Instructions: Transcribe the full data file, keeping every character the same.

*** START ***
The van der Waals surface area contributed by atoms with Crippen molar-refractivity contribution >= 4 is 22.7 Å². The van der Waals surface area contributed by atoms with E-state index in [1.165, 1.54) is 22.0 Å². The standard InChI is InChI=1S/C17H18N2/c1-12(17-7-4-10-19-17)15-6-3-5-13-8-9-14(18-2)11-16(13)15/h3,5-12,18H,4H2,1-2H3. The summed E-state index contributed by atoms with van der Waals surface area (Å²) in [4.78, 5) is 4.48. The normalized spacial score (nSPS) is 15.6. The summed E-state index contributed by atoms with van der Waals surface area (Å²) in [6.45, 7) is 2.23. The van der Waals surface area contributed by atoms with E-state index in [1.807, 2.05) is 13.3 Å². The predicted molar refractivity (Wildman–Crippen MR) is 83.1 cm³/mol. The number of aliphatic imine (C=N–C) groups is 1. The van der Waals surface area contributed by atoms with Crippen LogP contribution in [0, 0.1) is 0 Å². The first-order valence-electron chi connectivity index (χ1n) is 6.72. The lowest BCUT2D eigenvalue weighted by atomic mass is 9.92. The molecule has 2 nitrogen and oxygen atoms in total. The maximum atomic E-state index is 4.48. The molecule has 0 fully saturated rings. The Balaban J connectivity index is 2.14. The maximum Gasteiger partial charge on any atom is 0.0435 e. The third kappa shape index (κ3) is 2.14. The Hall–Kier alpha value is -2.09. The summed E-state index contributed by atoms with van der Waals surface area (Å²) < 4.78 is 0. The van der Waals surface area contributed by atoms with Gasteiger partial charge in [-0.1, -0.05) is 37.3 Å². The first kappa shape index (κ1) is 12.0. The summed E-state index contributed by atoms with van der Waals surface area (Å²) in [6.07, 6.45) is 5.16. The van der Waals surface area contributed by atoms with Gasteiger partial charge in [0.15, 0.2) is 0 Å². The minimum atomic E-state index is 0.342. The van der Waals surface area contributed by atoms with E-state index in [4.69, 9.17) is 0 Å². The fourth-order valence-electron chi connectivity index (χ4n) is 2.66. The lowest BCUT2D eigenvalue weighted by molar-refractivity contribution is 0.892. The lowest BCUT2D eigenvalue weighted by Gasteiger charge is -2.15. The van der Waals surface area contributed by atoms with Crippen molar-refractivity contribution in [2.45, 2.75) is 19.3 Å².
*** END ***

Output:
The van der Waals surface area contributed by atoms with Crippen molar-refractivity contribution >= 4 is 22.7 Å². The van der Waals surface area contributed by atoms with E-state index in [1.165, 1.54) is 22.0 Å². The standard InChI is InChI=1S/C17H18N2/c1-12(17-7-4-10-19-17)15-6-3-5-13-8-9-14(18-2)11-16(13)15/h3,5-12,18H,4H2,1-2H3. The summed E-state index contributed by atoms with van der Waals surface area (Å²) in [4.78, 5) is 4.48. The normalized spacial score (nSPS) is 15.6. The summed E-state index contributed by atoms with van der Waals surface area (Å²) in [6.45, 7) is 2.23. The van der Waals surface area contributed by atoms with E-state index in [1.807, 2.05) is 13.3 Å². The predicted molar refractivity (Wildman–Crippen MR) is 83.1 cm³/mol. The number of aliphatic imine (C=N–C) groups is 1. The van der Waals surface area contributed by atoms with Crippen LogP contribution in [0, 0.1) is 0 Å². The first-order valence-electron chi connectivity index (χ1n) is 6.72. The lowest BCUT2D eigenvalue weighted by atomic mass is 9.92. The molecule has 2 nitrogen and oxygen atoms in total. The maximum atomic E-state index is 4.48. The molecule has 0 fully saturated rings. The Balaban J connectivity index is 2.14. The maximum Gasteiger partial charge on any atom is 0.0435 e. The third kappa shape index (κ3) is 2.14. The Hall–Kier alpha value is -2.09. The summed E-state index contributed by atoms with van der Waals surface area (Å²) < 4.78 is 0. The van der Waals surface area contributed by atoms with Gasteiger partial charge in [-0.1, -0.05) is 37.3 Å². The first kappa shape index (κ1) is 12.0. The summed E-state index contributed by atoms with van der Waals surface area (Å²) in [6.07, 6.45) is 5.16. The van der Waals surface area contributed by atoms with Gasteiger partial charge in [0.15, 0.2) is 0 Å². The minimum atomic E-state index is 0.342. The van der Waals surface area contributed by atoms with E-state index in [4.69, 9.17) is 0 Å². The fourth-order valence-electron chi connectivity index (χ4n) is 2.66. The lowest BCUT2D eigenvalue weighted by molar-refractivity contribution is 0.892. The lowest BCUT2D eigenvalue weighted by Gasteiger charge is -2.15. The van der Waals surface area contributed by atoms with Crippen molar-refractivity contribution in [2.45, 2.75) is 19.3 Å².